Regarding the points of distinction that you raise - it may be worth noting these are based on current American military definitions or responses so we might want to consider to what extent these are or need to be universalized.  For example, very few nations (primarily Western ones and then not always consistently) have chosen to err on the side of caution when it comes to identifying combatants.  Many have opted for the approach of no distinction - believing that bringing hardship and terror upon the civilian population is efficacious at causing them to turn on those combatants hiding among them.  So in armed conflicts (often labeled counter-insurgencies) like the Philippine-American War, the Algerian War of Indepence, the Spanish Insurrection against Napoleon, the various resistance movements in occupied Europe and Russia in WWII, portions of Vietnam, and most African wars of the past 50 years, civilians have actually been more at risk than during "declared-war" conflicts.  And, a war can often include multiple elements (declared war, armed conflict, others) perhaps distinguished by chronology (Philippine-American War) or geography (US Civil War - compare conflict in Missouri and Kansas especially in 1863-1864 to the rest of the war).

With respect to #2, I think we can say that the goal of both is victory or success, but that such success is defined differently.  And, destruction of the enemy is probably better labeled as an objective rather than a goal (with the goal being victory and understanding objectives to be ways of reaching a goal).  Just-war tradition has historically been very careful about ultimate goals and purposes in war (emphasizing restorative justice) and I think that a very strong case could be made that destruction of the enemy is not a legitimate goal within the framework of just-war thinking.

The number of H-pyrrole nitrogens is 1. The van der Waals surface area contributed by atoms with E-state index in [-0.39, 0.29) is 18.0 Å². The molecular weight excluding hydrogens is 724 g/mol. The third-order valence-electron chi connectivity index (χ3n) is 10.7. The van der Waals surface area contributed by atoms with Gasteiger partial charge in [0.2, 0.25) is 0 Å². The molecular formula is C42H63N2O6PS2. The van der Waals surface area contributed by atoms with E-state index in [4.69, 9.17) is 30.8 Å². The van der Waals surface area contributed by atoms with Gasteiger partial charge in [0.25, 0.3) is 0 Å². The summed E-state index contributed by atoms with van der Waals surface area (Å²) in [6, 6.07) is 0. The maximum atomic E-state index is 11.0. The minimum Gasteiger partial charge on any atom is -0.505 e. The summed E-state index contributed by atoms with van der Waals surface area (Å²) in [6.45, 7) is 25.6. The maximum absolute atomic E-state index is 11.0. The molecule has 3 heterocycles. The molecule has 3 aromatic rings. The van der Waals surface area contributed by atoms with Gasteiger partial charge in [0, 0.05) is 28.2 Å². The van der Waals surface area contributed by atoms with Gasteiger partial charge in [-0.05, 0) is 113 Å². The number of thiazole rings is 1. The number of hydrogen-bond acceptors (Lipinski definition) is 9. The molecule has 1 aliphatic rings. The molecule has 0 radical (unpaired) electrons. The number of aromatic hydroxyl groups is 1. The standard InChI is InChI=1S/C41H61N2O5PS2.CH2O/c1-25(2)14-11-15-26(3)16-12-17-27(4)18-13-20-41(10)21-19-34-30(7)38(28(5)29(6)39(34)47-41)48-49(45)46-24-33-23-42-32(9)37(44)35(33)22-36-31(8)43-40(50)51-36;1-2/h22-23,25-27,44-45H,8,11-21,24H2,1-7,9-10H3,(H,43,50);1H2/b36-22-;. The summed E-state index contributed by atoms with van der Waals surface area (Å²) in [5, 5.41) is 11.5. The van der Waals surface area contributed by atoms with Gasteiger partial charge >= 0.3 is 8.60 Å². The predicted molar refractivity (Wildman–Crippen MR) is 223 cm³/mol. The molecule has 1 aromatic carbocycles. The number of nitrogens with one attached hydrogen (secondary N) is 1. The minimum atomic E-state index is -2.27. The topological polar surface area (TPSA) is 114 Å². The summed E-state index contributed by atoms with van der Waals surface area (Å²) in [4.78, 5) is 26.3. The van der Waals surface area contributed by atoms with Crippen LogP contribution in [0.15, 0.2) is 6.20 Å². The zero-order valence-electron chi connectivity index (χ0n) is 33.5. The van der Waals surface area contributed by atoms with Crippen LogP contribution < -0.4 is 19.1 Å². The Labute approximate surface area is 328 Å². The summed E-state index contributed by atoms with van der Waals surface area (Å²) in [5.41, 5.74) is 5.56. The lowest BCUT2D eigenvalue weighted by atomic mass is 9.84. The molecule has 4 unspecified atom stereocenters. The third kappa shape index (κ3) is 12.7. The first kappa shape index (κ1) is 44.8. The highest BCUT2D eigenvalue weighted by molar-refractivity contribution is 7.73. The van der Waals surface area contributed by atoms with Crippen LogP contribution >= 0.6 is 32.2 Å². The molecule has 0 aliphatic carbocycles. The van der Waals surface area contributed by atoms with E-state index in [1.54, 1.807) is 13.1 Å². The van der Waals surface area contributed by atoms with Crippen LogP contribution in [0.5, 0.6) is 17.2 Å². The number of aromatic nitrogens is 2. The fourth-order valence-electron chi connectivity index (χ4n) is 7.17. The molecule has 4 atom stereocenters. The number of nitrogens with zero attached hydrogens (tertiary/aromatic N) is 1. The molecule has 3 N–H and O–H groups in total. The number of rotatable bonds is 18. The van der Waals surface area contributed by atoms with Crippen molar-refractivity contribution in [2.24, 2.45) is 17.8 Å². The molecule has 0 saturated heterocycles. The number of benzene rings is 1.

Wednesday, April 04, 2007 9:57 AM

Eric wrote: 

Josh, your responses are elightening as always.  I really appreciate the thoughtfulness that you bring to the table. 

 After I had posted that response regarding the definitions of Armed Conflict vs War, I realized that I had forgotten to put into the response why I felt that distinction was relevant for the discussion at hand.  I believe that there is a significant moral difference between the two.  

In Armed Conflict, the soldier is typically armed and prepared, but is not actively engaged in combat.  Essentially, beyond presence, this is one of the lowest levels of threat.  Other than the fact that the soldier is uniformed, he is as neutral as a civilian would be.  

In warfare, the soldier is morally obligated to kill the enemy, and to expect the enemy will try to do the same.  Those are the rules of the game.  By the rules of warfare,  the person doing the killing is morally justified in the action.

In Armed Conflict, however, there is no such obligation.  When a soldier is killed in this case, it is murder.  If the soldier kills in this case, it would typically be morally classified as self defense.

 These distintions are not based on American military definitions, but they are, as far as I know, Western.

Does this make more sense?

There are certainly forms pacifism do not allow for self defense.  Am I correct in assuming that most do allow for self defense?

You are correct to point out that the distinctions that I raise are not universally recognized.  The Geneva Conventions and the establishment of the Laws of Landwarfare on not accepted by militants being faced in the Middle East today.  This is one of the points that has been raised by many current writers in regards to the military challenges being faced by America and most Westernized nations.  We are essentially playing by two different rules books with two different goals.  But that raises the level of conversation here to a new level that may be beyond the scope of this blog.